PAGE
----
What happens to an IRA during a divorce? Well that depends on the type of retirement plan you have and what state laws you must abide by. For most divorce cases, the IRA is split up along with other assets and property. This is executed through negotiations by both parties and defined in a document called a Domestic Relations Order.
Keep in mind that retirement plans fall under federal law, not state law. This means that only marriages that are legal under the law of the state in which the marriage took place may be recognized when filing a claim to an individual’s retirement plan assets.
The first step in determining which portions of retirement plan assets go to the two parties is to decide whether the non-account owning spouse wants a share of the retirement account or would like to exchange his or her share in that account for other assets of equal value. This option is considered the “present-day valuation buyout”. The other assets can be cash, stocks or property, which are typically easier to transfer than a retirement account.
The Internal Revenue Code §408(d)(6) dictates that the division of an IRA in a divorce allows for the ex-spouse/alternate payee to transfer the assets to his or her own IRA without incurring any taxes or penalties. Two transfer methods for divorcing couples are:
- Direct transfer– The spouse awarded the portion of an ex-spouse’s IRA will request the financial institution to transfer the funds to his or her name via a Domestic Relations Order. This is typically done at a financial institution using a transfer to the recipient’s new IRA account.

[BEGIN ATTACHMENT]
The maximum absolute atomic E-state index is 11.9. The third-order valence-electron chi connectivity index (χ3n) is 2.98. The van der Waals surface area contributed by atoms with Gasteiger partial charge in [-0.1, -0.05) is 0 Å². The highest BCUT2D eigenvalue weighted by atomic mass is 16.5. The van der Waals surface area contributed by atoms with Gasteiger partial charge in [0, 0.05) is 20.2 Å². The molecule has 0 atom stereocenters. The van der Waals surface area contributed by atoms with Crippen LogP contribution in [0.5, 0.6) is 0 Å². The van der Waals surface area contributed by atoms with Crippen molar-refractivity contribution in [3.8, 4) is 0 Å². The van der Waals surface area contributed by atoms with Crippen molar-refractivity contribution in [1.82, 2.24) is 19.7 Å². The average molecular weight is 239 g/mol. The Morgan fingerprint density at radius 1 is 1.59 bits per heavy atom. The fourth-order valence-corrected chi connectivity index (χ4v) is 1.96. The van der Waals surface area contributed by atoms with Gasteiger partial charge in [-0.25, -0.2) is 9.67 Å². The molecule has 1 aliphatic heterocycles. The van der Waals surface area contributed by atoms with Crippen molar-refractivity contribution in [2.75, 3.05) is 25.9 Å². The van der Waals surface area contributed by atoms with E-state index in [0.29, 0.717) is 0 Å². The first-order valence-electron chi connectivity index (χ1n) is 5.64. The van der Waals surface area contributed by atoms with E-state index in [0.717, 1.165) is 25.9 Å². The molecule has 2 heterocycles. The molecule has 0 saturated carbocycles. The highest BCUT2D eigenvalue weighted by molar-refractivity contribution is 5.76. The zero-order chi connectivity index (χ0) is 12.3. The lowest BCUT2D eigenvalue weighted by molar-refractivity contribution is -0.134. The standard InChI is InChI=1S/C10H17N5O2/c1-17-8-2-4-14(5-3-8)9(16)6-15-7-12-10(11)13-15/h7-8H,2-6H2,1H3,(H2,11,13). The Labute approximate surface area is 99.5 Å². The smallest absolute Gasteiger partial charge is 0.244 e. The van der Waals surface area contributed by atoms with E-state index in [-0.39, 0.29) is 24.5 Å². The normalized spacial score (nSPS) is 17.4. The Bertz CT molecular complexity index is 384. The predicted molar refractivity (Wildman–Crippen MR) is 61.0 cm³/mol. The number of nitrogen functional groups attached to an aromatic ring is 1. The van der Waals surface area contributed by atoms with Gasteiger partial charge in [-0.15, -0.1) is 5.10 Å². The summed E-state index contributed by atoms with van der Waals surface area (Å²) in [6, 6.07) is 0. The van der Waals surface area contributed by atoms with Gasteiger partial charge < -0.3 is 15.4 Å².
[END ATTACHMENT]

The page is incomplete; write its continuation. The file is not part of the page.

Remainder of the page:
- Renaming method– The IRA owner transfers the assets he or she is entitled to keep to a new account in his or her name, and leaves the original account for the recipient, changing the name on the original IRA to that of the recipient. If all the assets in the retirement account are to be transferred to the recipient, only a name change of the existing account is required with the IRA trustee or custodian. This rarely occurs since the IRA trustee or custodian prefers to retain audit trails of each account.
It is important to consult with an attorney and tax professional before making any decisions on the division of retirement accounts in the case of divorce.
It is important that you understand how your IRA or retirement future may be impacted in a situation such as divorce. If your IRA may be subject to a divorce and you have any additional questions, contact Preferred Trust Company via email at firstname.lastname@example.org.